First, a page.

How can I motivate my child when s/he finds xxx so difficult?
Whether ‘xxx’ stands for reading, spelling, writing, maths, word problems, remembering instructions or paying attention in class, a child who is struggling in one or more of these areas may not be motivated to work at it. Children who find something hard are often reluctant to practise that skill, as they know it takes a lot of effort and comes with no guarantee of success. If a child doesn’t feel that he or she is very good at something, he or she may not want to attempt it even with adult encouragement.
So how can Educational Therapy help overcome this and motivate children to spend time doing something they have learned to dislike?
- By using a creative approach and engaging activities that are appropriate for the child’s age, ability and interests
- By pinpointing the child’s current level of ability and building on what he or she can already do
- By understanding that the child truly finds something difficult and acknowledging the effort he or she puts in to improve
- By showing the child how to use their strengths to help them manage and overcome their weaknesses
- By providing opportunities for success
- By setting achievable goals and making the child aware of his or her progress towards these goals
How can Educational Therapy help with organisation?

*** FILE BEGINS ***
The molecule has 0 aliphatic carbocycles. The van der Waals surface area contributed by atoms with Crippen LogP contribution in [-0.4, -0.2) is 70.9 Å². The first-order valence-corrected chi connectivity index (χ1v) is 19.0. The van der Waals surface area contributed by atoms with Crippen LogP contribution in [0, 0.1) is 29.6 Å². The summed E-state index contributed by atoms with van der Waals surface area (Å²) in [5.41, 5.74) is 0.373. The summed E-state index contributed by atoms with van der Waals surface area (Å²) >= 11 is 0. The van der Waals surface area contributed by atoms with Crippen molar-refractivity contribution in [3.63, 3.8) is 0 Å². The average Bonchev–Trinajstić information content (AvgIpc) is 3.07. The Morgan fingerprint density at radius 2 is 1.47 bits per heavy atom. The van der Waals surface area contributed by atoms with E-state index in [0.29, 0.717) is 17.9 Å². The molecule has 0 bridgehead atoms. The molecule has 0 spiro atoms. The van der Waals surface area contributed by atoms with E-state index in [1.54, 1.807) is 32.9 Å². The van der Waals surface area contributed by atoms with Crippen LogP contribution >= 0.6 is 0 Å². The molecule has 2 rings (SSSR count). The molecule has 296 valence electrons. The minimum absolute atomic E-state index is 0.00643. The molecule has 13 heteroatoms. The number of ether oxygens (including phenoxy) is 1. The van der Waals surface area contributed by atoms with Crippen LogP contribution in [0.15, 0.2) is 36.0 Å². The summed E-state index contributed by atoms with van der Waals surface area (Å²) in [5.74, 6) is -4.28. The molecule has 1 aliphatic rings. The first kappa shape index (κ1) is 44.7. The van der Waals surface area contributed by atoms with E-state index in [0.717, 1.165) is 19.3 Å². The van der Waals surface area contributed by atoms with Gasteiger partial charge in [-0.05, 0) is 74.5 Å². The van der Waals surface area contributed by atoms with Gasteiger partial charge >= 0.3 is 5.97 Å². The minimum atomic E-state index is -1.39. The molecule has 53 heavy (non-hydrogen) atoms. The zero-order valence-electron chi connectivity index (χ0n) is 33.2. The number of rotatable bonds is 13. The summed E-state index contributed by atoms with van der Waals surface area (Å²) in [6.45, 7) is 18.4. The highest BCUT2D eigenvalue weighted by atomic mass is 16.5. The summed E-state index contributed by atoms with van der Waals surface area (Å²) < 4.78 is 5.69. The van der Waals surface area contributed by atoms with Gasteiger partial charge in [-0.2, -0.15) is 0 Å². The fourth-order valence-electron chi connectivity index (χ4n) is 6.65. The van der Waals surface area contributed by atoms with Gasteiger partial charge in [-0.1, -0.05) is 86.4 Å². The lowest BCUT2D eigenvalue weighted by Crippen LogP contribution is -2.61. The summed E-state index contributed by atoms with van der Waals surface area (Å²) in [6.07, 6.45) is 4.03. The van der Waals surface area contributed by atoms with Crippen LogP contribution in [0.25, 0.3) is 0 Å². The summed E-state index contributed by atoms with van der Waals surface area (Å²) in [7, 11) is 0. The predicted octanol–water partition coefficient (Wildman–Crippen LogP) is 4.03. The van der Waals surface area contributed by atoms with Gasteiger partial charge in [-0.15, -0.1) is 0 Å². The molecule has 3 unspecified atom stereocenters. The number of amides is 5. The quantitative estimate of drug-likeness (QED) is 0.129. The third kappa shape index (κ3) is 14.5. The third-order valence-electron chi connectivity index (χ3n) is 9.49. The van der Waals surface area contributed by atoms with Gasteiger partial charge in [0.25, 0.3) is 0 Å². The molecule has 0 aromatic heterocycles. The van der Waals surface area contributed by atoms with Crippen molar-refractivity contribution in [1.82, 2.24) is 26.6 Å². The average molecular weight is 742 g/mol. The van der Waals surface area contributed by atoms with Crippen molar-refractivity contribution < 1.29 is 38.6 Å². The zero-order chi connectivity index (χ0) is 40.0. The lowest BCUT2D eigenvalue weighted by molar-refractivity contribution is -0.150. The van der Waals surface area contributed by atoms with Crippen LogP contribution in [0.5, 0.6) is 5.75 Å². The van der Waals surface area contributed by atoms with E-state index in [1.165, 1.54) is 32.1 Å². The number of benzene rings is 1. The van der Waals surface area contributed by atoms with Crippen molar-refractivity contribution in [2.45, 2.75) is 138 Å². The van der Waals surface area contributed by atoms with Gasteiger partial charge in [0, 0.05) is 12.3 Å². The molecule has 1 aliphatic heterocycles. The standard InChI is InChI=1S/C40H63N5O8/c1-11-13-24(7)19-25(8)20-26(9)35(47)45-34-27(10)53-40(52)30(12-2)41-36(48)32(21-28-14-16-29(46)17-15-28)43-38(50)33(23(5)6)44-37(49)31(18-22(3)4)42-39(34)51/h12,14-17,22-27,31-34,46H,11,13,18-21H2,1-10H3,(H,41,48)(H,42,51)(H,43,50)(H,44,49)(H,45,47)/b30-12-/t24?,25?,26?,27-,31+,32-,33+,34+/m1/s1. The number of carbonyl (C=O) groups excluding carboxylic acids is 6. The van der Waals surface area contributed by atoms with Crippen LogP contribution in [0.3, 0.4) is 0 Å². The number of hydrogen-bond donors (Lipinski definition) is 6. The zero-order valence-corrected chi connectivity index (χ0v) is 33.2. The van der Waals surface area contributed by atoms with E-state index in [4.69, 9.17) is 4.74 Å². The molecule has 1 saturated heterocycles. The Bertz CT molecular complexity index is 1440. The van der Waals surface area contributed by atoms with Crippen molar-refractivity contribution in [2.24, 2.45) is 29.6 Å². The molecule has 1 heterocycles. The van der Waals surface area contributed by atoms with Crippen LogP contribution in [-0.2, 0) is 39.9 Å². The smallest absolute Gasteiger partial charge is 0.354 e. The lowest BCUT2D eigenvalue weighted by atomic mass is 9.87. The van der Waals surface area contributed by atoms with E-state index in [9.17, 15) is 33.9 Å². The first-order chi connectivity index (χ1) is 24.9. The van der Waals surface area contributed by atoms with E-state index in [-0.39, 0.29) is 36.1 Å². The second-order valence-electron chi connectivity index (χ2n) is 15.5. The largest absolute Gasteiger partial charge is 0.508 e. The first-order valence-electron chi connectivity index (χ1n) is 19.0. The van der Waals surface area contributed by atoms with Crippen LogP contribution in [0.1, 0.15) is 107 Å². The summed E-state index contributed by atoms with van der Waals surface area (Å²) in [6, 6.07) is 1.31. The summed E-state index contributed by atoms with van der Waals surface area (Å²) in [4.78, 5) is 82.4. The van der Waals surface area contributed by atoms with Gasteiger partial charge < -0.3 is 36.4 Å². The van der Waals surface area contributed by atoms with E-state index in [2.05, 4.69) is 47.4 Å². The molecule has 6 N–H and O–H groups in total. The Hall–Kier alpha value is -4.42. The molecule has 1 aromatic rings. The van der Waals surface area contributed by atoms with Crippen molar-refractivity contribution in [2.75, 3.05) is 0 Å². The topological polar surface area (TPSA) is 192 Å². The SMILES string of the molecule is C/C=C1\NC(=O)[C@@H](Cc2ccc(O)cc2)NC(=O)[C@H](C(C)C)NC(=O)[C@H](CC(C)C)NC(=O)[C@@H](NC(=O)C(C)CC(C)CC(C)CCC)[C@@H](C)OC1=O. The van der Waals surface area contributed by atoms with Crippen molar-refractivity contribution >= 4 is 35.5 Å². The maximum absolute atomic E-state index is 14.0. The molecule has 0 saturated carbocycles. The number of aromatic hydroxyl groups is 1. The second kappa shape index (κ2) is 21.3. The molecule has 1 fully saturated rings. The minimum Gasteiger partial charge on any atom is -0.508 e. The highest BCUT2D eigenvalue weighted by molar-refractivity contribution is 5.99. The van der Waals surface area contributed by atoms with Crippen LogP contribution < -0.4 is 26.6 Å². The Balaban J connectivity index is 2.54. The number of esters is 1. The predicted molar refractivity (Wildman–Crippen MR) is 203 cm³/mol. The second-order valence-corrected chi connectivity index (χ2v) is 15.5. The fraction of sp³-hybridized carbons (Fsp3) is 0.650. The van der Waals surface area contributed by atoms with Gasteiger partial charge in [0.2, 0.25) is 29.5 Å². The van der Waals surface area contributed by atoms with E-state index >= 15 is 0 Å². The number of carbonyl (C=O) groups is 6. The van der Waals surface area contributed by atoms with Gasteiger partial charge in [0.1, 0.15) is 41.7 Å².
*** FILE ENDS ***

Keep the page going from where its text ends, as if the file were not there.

ET can help children learn and develop executive functioning skills (EF), which include planning, self-monitoring, working memory and organising one’s time and belongings. Children who need support with EF skills may:
- have difficulties keeping their bags or desks tidy
- constantly lose things
- forget instructions or parts of an instruction
- have trouble completing tasks or projects
- have trouble planning their time and finishing tasks before a deadline
ET can help children to strengthen their EF skills by focusing on increasing their memory and planning abilities. Educational therapists can teach a child how to create and use a suitable timetable or visual schedule, so that the child can easily understand what has to be done at a particular time. Therapists can also show a child how to plan or structure a particular task by breaking it down into manageable components. To ensure that the skills learned in sessions carry over to the home or school environment, therapists can liaise regularly with parents and teachers, providing the child with as much support as necessary until the child is independent.
Author: Victoria Hobbs, Educational Therapist